This courses is open to juniors and seniors or by departmental approval.
OFFERED: fall term
Building off ten key principles of economics (Principle # 4: People respond to incentives), students will delve into the market forces of supply and demand, elasticity, government intervention, and study a variety of market models from competitive to monopolistic. The course will also ask students to critically explore: costs of production, equilibrium in the labor market, earnings and discrimination, and income inequality. A big fundamental question to this course as well as the Macroeconomics elective will be: What is growth and how is it measured? Students will be asked to consider their own personal values as a consumer, as well as those behind the businesses they purchase goods and service from. Discussion and structured debates will be the primary format for this class. This course is open to juniors and seniors or by departmental approval.
In addition to a review of pertinent Algebra II topics, this course offers students more extensive work with functions: linear, quadratic, polynomial, rational, exponential, logarithmic, and trigonometric. Additional topics covered include vectors, matrices, sequences and series, and the conic sections. Emphasis is placed upon real-world mathematical modeling and problem solving via use of the graphing calculator. Prerequisite: Integrated Mathematics I, II, and III or its equivalent
OFFERED: fall term
Statistics I: Descriptive Statistics covers the basic principles of one-variable topics including graphical representations of data, measures of central tendency, and measures of variability. Two-variable data analysis is based on linear regression and correlation. This course will also introduce sampling and experimentation: planning and conducting a study, including sample surveys, observational studies, and experiments. Descriptive statistics are distinguished from inferential statistics (or inductive statistics), in that descriptive statistics aim to summarize a data set, rather than use the data to learn about the population that the data are thought to represent.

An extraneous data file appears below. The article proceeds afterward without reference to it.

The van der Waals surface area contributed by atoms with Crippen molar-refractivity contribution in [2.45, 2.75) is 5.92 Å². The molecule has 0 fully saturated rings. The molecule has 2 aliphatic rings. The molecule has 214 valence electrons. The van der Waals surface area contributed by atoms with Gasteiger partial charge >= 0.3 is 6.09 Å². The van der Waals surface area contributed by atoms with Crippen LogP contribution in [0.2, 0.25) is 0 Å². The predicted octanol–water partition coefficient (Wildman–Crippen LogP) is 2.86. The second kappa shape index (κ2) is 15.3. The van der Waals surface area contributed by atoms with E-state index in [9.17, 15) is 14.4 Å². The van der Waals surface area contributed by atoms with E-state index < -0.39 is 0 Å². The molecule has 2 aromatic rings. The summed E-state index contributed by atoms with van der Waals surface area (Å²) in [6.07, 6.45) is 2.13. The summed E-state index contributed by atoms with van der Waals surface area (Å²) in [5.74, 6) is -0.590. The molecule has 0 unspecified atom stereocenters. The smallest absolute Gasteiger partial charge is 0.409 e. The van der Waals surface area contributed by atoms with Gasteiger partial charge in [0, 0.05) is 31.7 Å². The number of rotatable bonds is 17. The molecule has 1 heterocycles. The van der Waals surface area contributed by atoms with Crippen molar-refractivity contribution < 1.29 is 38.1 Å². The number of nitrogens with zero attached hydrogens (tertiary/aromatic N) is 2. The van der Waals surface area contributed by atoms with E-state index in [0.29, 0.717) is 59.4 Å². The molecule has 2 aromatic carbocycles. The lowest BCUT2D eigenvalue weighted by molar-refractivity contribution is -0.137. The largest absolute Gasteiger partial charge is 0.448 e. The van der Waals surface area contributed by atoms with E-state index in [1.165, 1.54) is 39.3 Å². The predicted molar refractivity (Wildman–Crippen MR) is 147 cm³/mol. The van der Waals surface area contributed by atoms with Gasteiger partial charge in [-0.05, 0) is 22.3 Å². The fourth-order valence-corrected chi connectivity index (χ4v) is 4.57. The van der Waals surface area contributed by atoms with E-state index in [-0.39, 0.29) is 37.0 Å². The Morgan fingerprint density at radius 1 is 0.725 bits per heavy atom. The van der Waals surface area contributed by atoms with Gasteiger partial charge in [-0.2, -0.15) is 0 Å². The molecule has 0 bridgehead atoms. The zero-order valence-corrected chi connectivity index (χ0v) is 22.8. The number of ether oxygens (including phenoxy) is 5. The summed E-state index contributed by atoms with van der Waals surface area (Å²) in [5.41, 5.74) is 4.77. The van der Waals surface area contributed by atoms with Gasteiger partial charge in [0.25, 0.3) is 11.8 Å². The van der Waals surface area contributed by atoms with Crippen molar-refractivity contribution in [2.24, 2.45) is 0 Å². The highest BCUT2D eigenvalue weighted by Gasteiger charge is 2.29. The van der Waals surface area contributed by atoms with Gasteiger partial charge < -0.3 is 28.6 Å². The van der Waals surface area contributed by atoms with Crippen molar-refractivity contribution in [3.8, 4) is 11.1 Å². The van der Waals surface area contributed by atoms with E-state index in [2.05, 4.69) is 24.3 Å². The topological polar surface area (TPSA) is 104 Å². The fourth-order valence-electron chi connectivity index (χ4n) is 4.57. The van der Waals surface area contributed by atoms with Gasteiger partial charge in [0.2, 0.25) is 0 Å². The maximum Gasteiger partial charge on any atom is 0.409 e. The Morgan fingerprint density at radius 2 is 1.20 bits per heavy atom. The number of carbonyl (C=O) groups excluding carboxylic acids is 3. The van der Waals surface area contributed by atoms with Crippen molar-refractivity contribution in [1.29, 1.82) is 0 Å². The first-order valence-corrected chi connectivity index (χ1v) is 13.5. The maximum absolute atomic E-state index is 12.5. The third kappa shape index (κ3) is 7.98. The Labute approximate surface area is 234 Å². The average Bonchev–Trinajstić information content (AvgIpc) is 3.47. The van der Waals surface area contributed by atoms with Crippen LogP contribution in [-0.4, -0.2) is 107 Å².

OFFERED: winter term
Stats II: Probability and Probability Distributions introduces probability spaces, expectation values, and conditional expectations. It develops the basic tools of probability theory, such fundamental results as the weak and strong laws of large numbers, and the central limit theorem. This course covers the basic principles of the theories of probability and its applications. Topics include combinatorial analysis used in computing probabilities, the axioms of probability, conditional probability and independence of events; discrete and continuous random variables; binomial, geometric, univariate, and bivariate normal distributions. Prerequisite: Stats I or departmental permission
OFFERED: spring term
In statistics, statistical inference is the process of drawing conclusions from data that are subject to random variation, for example, observational errors or sampling variation. More substantially, the terms statistical inference, statistical induction, and inferential statistics are used to describe systems of procedures that can be used to draw conclusions from datasets arising from systems affected by random variation. Prereq: Stats I and II or departmental permission